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Humane Educator’s Toolbox: Representations of Gender in Advertising (video)

Written by Marsha Rakestraw | Published on May 10, 2013 | Filed under Humane Connection
The content that follows was originally published on the Institute for Humane Education website at http://humaneeducation.org/blog/2013/05/10/humane-educators-toolbox-representations-gender-advertising-video/

It’s common to see ads depicting women wearing little or nothing, posed in ways that are provocative, submissive, objectified, or even the subject of violence. In fact, it’s so common that many of us may not even notice it anymore. But why don’t we see ads with men depicted in these ways? And what if we saw ads with women posed in the hypermasculine ways that men often are? What, if anything, would change if we did?

Students in a Women and Gender Studies class at the University of Saskatchewan created a video (5 min) to “show how ridiculous media portrays gender roles and stereotypes in advertising through presenting gender role reversals.” (Please note that due to the nature of many of the images, this video isn’t appropriate for younger students.)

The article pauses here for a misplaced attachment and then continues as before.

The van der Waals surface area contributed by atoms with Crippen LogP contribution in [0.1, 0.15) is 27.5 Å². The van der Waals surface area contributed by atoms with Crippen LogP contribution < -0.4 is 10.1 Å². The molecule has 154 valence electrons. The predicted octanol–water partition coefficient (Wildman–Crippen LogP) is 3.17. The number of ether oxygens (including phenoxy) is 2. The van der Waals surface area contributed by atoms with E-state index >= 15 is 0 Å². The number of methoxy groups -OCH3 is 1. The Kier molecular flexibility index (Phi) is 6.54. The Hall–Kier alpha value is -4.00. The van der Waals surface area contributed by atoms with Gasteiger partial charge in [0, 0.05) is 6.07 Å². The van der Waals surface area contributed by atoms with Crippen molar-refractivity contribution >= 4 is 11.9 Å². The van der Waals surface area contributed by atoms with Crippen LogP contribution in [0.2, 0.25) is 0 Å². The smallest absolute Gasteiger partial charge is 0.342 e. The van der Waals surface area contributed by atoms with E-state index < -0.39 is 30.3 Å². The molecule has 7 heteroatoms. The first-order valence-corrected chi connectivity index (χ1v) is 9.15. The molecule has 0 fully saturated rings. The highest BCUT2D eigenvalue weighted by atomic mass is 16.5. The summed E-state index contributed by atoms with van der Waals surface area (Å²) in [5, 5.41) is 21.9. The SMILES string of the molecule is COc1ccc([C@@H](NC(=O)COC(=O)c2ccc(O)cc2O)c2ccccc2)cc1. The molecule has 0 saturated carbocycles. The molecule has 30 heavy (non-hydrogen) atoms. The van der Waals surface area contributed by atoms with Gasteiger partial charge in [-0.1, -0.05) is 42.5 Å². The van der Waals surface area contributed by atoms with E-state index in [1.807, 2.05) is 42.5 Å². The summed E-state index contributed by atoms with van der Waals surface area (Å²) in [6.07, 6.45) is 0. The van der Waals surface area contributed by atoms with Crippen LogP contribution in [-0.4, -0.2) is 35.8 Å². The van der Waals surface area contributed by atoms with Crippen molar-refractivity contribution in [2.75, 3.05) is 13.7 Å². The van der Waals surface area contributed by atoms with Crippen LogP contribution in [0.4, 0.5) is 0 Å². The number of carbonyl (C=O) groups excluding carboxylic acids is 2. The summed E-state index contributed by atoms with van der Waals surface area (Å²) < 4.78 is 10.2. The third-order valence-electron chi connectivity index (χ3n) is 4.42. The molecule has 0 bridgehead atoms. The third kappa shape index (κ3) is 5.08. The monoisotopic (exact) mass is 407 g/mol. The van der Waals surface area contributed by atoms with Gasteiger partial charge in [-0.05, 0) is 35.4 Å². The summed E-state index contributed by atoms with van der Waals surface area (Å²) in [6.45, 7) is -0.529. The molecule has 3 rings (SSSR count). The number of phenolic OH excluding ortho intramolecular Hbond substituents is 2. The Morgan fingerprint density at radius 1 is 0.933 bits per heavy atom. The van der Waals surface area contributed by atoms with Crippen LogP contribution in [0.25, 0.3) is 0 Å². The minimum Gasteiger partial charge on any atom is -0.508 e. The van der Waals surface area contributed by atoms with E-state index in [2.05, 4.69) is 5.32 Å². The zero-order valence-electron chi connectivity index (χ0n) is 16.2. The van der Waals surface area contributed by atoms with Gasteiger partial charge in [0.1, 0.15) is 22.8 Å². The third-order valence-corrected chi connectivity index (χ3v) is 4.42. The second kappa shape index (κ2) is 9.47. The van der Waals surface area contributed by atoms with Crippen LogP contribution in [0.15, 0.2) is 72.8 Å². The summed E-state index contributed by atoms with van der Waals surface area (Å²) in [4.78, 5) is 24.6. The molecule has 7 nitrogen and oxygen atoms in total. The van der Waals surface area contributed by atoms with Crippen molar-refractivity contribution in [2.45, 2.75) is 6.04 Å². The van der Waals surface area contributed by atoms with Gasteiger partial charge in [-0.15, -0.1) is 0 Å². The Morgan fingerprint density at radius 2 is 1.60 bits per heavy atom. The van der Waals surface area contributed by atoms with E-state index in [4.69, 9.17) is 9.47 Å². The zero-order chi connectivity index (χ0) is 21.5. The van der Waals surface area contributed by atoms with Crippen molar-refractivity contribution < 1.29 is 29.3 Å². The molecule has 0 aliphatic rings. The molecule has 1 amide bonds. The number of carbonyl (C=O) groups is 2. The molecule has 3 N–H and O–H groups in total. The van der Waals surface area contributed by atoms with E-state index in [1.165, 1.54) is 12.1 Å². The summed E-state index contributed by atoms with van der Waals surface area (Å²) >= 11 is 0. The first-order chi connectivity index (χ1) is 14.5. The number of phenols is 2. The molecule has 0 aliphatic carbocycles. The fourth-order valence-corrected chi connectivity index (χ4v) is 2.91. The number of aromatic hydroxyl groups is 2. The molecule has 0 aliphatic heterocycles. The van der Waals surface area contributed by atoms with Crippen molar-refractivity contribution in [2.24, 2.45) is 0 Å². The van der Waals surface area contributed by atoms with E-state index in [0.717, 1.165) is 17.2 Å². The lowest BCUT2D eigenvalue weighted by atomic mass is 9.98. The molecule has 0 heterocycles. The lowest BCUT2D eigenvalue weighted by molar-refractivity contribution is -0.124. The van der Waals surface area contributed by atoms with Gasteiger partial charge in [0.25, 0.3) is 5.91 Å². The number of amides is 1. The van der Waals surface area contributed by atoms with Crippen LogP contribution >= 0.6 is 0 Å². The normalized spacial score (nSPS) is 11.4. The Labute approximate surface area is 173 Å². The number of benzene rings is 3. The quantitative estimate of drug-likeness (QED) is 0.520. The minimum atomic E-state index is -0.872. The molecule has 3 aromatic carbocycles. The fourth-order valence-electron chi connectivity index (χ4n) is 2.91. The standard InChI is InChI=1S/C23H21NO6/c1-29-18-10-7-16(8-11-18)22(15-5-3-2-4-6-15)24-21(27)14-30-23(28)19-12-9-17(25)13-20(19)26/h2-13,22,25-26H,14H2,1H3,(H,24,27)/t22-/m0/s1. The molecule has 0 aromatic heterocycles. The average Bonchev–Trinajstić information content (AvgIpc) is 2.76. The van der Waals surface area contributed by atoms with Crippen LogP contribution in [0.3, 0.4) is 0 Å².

The video intersperses examples of ads showing often highly objectified and/or sexualized women, with statistics about ads and their impact, as well as about issues like the increase in plastic surgery, depression, and violence against women. There are also a smattering of ads highlighting the hypermasculinization of men. As the video says, “Media plays a strong role in how we view each other and ourselves.”

The video then does a role reversal and shows recreations of the ads previously depicted, but with the men displayed as the women were, and vice versa.

The initial reaction is likely to be laughter and eye-rolling, but these examples serve as an important opportunity to explore the messages media sends us, and the conscious and unconscious ways we’re affected by those messages; to examine the hidden and explicit messages and values condoned and promoted by our culture; and to unpack the gender inequity that still exists in our society.

Additionally, the video itself serves as a useful critical thinking tool. For example, many of the models used in the role reversal ads weren’t as fit or beautiful (as society traditionally defines them) as the women and men in the original ads. Would our reaction be different to some of the ads if “sexy” men were posed in those provocative ways? If so, what does that say about our values and culture?

Most of us don’t realize how deeply we’re affected by advertising. This video can help older students begin to explore just how pervasive and persuasive ads like these can be.

~ Marsha

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